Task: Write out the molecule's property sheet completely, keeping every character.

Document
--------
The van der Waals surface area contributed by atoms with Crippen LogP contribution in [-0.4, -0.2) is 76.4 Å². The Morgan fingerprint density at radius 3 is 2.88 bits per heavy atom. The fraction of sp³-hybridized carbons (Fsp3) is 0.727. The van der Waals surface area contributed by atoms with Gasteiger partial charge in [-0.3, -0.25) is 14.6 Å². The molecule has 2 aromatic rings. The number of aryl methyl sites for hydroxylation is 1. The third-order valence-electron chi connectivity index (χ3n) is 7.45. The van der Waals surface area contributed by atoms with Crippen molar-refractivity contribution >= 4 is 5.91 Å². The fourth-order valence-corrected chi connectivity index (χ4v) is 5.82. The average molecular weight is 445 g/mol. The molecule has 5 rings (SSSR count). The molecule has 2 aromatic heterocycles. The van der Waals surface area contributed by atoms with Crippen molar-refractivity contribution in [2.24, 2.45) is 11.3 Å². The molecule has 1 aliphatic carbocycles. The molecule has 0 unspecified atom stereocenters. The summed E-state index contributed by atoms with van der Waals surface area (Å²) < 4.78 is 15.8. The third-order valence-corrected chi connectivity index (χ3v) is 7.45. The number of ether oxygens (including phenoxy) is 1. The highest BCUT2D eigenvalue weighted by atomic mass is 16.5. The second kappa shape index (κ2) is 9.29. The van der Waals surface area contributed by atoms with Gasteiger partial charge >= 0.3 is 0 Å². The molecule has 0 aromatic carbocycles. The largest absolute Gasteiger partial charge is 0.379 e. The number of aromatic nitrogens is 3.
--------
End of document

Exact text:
The van der Waals surface area contributed by atoms with Crippen LogP contribution in [-0.4, -0.2) is 76.4 Å². The Morgan fingerprint density at radius 3 is 2.88 bits per heavy atom. The fraction of sp³-hybridized carbons (Fsp3) is 0.727. The van der Waals surface area contributed by atoms with Gasteiger partial charge in [-0.3, -0.25) is 14.6 Å². The molecule has 2 aromatic rings. The number of aryl methyl sites for hydroxylation is 1. The third-order valence-electron chi connectivity index (χ3n) is 7.45. The van der Waals surface area contributed by atoms with Crippen molar-refractivity contribution >= 4 is 5.91 Å². The fourth-order valence-corrected chi connectivity index (χ4v) is 5.82. The average molecular weight is 445 g/mol. The molecule has 5 rings (SSSR count). The molecule has 2 aromatic heterocycles. The van der Waals surface area contributed by atoms with Crippen molar-refractivity contribution in [2.24, 2.45) is 11.3 Å². The molecule has 1 aliphatic carbocycles. The molecule has 0 unspecified atom stereocenters. The summed E-state index contributed by atoms with van der Waals surface area (Å²) < 4.78 is 15.8. The third-order valence-corrected chi connectivity index (χ3v) is 7.45. The number of ether oxygens (including phenoxy) is 1. The highest BCUT2D eigenvalue weighted by atomic mass is 16.5. The second kappa shape index (κ2) is 9.29. The van der Waals surface area contributed by atoms with Gasteiger partial charge >= 0.3 is 0 Å². The molecule has 0 aromatic carbocycles. The largest absolute Gasteiger partial charge is 0.379 e. The number of aromatic nitrogens is 3.